Today is Monday, August 11, the 223rd day of 2014. There are 142 days left in the year.
Today’s Highlight in History:
On August 11, 1954, a formal peace took hold in Indochina, ending more than seven years of fighting between the French and Communist Viet Minh.
On this date:
In 1786, Capt. Francis Light arrived in Penang to claim the Malaysian island for Britain.
In 1860, the nation’s first successful silver mill began operation near Virginia City, Nevada.
In 1909, the steamship SS Arapahoe became the first ship in North America to issue an S.O.S. distress signal, off North Carolina’s Cape Hatteras.
In 1934, the first federal prisoners arrived at Alcatraz Island (a former military prison) in San Francisco Bay.
In 1942, during World War II, Pierre Laval, prime minister of Vichy France, publicly declared that “the hour of liberation for France is the hour when Germany wins the war.”
In 1956, abstract painter Jackson Pollock, 44, died in an automobile accident on Long Island, New York.
In 1964, the Beatles movie “A Hard Day’s Night” had its U.S. premiere in New York.
In 1965, rioting and looting that claimed 34 lives broke out in the predominantly black Watts section of Los Angeles.
In 1975, the United States vetoed the proposed admission of North and South Vietnam to the United Nations, following the Security Council’s refusal to consider South Korea’s application.
In 1984, during a voice test for a paid political radio address, President Ronald Reagan joked that he had “signed legislation that will outlaw Russia forever. We begin bombing in five minutes.” At the Los Angeles Olympics, American runner Mary Decker fell after colliding with South African-born British competitor Zola Budd in the 3,000-meter final; Budd finished seventh.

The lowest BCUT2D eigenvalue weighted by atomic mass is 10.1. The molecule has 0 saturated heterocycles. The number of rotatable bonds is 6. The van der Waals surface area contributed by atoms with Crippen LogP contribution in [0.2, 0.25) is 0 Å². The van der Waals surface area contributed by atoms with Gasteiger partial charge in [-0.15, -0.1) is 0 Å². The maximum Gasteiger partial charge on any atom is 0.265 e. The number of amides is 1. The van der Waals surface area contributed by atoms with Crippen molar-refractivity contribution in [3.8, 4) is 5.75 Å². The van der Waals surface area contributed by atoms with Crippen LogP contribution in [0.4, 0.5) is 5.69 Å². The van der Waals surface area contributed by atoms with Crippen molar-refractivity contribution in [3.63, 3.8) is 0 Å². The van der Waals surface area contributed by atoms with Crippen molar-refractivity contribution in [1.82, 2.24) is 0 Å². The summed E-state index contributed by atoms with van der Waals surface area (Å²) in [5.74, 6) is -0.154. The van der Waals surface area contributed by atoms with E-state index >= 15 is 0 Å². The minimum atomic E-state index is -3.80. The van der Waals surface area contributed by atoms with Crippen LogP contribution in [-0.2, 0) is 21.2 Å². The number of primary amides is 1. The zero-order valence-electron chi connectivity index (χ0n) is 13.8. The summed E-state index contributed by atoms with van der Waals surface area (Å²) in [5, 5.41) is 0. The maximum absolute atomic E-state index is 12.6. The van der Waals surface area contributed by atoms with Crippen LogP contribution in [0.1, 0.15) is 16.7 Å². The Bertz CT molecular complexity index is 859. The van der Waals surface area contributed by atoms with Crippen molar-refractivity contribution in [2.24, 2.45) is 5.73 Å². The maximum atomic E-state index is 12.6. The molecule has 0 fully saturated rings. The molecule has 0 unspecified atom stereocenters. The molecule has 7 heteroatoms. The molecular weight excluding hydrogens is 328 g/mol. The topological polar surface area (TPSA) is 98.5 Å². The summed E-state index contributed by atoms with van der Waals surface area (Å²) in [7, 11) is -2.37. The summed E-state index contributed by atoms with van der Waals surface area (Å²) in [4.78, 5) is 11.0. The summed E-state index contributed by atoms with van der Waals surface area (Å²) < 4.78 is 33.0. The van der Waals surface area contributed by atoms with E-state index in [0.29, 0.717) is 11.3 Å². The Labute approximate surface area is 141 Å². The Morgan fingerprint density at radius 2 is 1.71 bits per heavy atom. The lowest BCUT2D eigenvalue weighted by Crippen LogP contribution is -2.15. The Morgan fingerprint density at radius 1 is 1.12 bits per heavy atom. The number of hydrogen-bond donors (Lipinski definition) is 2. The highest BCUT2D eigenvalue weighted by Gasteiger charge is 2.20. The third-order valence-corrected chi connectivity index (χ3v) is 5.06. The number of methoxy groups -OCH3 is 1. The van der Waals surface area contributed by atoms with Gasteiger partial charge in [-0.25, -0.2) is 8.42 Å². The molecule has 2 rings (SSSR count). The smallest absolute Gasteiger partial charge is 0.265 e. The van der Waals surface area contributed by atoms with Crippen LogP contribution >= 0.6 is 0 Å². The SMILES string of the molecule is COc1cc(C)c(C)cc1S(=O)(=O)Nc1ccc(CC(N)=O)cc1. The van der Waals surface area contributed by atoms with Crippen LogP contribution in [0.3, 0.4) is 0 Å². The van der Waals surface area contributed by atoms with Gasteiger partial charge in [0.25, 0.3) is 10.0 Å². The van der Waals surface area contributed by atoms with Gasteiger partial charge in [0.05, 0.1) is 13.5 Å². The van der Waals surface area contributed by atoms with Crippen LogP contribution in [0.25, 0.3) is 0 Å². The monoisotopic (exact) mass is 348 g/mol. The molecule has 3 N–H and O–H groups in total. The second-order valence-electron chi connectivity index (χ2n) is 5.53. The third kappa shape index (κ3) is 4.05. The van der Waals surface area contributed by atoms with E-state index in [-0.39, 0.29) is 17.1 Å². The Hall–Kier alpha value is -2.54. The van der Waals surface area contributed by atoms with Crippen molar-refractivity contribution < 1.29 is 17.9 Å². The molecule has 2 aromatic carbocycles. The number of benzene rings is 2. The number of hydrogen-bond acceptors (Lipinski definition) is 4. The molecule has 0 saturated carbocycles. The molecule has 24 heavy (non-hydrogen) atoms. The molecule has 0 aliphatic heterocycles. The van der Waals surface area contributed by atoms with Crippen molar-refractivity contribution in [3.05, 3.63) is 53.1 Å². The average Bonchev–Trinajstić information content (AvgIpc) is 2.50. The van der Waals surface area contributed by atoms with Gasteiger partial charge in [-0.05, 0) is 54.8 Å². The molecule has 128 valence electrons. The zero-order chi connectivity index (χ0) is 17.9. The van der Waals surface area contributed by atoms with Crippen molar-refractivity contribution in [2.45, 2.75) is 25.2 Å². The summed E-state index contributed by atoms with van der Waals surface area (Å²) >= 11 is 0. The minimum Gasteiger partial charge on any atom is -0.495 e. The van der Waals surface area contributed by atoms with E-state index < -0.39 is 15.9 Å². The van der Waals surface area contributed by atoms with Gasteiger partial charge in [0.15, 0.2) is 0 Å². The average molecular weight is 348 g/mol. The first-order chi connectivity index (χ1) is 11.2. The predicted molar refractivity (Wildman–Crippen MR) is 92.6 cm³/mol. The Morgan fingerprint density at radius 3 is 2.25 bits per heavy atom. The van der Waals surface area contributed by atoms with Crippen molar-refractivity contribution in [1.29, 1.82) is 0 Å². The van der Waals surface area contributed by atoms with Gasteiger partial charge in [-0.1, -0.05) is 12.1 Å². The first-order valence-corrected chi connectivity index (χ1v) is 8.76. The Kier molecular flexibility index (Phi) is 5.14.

In 1993, President Bill Clinton named Army Gen. John Shalikashvili (shah-lee-kash-VEE’-lee) to be the new chairman of the Joint Chiefs of Staff, succeeding the retiring Gen. Colin Powell.
In 1997, President Bill Clinton made the first use of the historic line-item veto, rejecting three items in spending and tax bills. (However, the U.S. Supreme Court later struck down the veto as unconstitutional.)
Ten years ago: Britain granted its first license for human cloning for the purpose of stem cell research. The U.S. women’s soccer team defeated home team Greece 3-0 on the first day of competition in the 2004 Olympic Games (the opening ceremonies took place in Athens two days later).
Five years ago: A Myanmar court found democracy leader Aung San Suu Kyi (ahng sahn soo chee) guilty of violating her house arrest by allowing an uninvited American to visit her home; she was ordered to serve an 18-month sentence under house arrest. Jeers and taunts drowned out Democratic lawmakers calling for a health care overhaul at town halls; during his own town hall in Portsmouth, New Hampshire, President Barack Obama assailed “wild misrepresentations” of his health care plan. Eunice Kennedy Shriver, sister of President John F. Kennedy and founder of the Special Olympics, died in Cape Cod, Massachusetts, at age 88.
One year ago: Israel approved building 1,200 more settlement homes and agreed to release 26 long-held Palestinian security prisoners. Suspected militants gunned down 47 worshippers as they recited their early morning prayers at a mosque in Konduga, Nigeria, and killed another 12 civilians in a nearby village.
Thought for Today: “Keep your dreams, for in them lies joy denied to men grown wise.” – Edgar A. Guest, American author, journalist and poet (1881-1959).